Trachelospermum jasminoides,… now that’s a mouthful and why is it usually referred to as Star Jasmine.
Right let’s be clear, it’s not a Jasmine, it’s a Trachelospermum!
This plant is also called Chinese Jasmine, Chinese Ivy, Trader’s compass and Confederate Jasmine (US). When confused, stick to the botanical name; you can be understood all over the world with precision if using the Latin binomial system.
Allright, demounted from the soapbox now so we can talk about this plants characteristics, and there are many. Like that Australian possums wont eat it because of the milky sap. The milky sap feature is shared with plants of the Apocynaceae family such as Allamanda, Carissa and Frangipani.
Bast fibres can be produced from the stems of Trachelospermum- these are the strong flexible fibres just under the bark that are prepared by soaking in chemicals or enzymes and turned into ropes, yarn and paper.
But you didn’t come here to learn how to make shoes from plant fibres or use sticky sap in cooking right? Lets talk about the wonderful use of the plant as ornaments in our gardens and the joy they bring.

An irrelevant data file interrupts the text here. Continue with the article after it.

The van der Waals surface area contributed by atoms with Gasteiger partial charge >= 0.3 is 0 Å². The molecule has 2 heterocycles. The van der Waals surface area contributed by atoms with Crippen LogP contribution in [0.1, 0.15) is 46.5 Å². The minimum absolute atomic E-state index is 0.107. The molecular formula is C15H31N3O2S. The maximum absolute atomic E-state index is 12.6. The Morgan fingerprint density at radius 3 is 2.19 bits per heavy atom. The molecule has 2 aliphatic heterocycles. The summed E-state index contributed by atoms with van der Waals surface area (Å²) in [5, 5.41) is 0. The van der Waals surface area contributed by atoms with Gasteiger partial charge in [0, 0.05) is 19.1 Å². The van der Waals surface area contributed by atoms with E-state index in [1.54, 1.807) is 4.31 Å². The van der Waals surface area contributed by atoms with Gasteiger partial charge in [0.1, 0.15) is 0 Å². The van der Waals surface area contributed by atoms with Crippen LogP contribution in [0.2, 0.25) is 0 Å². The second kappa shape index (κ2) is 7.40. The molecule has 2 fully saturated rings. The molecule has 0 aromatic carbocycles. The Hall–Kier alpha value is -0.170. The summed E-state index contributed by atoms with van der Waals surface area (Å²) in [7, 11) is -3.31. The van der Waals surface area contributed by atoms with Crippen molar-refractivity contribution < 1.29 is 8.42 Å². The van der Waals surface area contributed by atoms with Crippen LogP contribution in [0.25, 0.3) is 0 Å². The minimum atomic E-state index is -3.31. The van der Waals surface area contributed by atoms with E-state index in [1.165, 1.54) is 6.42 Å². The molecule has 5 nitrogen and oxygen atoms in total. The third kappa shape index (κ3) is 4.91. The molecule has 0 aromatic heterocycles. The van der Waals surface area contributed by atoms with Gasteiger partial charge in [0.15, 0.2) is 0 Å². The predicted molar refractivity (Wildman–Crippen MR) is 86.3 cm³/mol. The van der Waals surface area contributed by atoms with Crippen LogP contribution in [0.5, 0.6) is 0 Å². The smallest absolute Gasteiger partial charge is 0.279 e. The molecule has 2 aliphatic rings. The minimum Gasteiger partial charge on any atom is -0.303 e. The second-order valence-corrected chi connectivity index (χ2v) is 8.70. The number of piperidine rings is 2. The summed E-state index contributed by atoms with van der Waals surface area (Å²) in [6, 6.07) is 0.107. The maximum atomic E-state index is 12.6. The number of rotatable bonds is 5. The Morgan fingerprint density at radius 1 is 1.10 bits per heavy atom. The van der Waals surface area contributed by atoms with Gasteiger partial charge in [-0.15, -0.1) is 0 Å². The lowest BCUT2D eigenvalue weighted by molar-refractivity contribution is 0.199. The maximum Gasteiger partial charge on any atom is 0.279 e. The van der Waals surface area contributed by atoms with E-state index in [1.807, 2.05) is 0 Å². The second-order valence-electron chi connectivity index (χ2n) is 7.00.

Trachelospermum produce the most heady of perfumes in Spring, flowering in sun, filtered light or shade. It presents beautiful glossy foliage from the ground up and will climb to substantial heights when a climbing frame is provided. This is a plant that has moderate requirements for water, fertiliser and attention.
They can be used as ground covers, being kept low by regular brushcutting or trained vertically up posts or mesh. You can also keep these in pots and train over a low frame.
The star shape flowers are pure white
Diseases are rare. Loss of plants is not seen except where soils are waterlogged.
Three variegated forms are available, Trachelospermum jasminoides variegatum, Trachelospermum ‘Tricolour’ and T. asiaticum.
These have a much more modest growth habit and therefore make good choices for ground cover use.
Trachelospermum are prized plant and with good reason- durable, manageable and perfumed.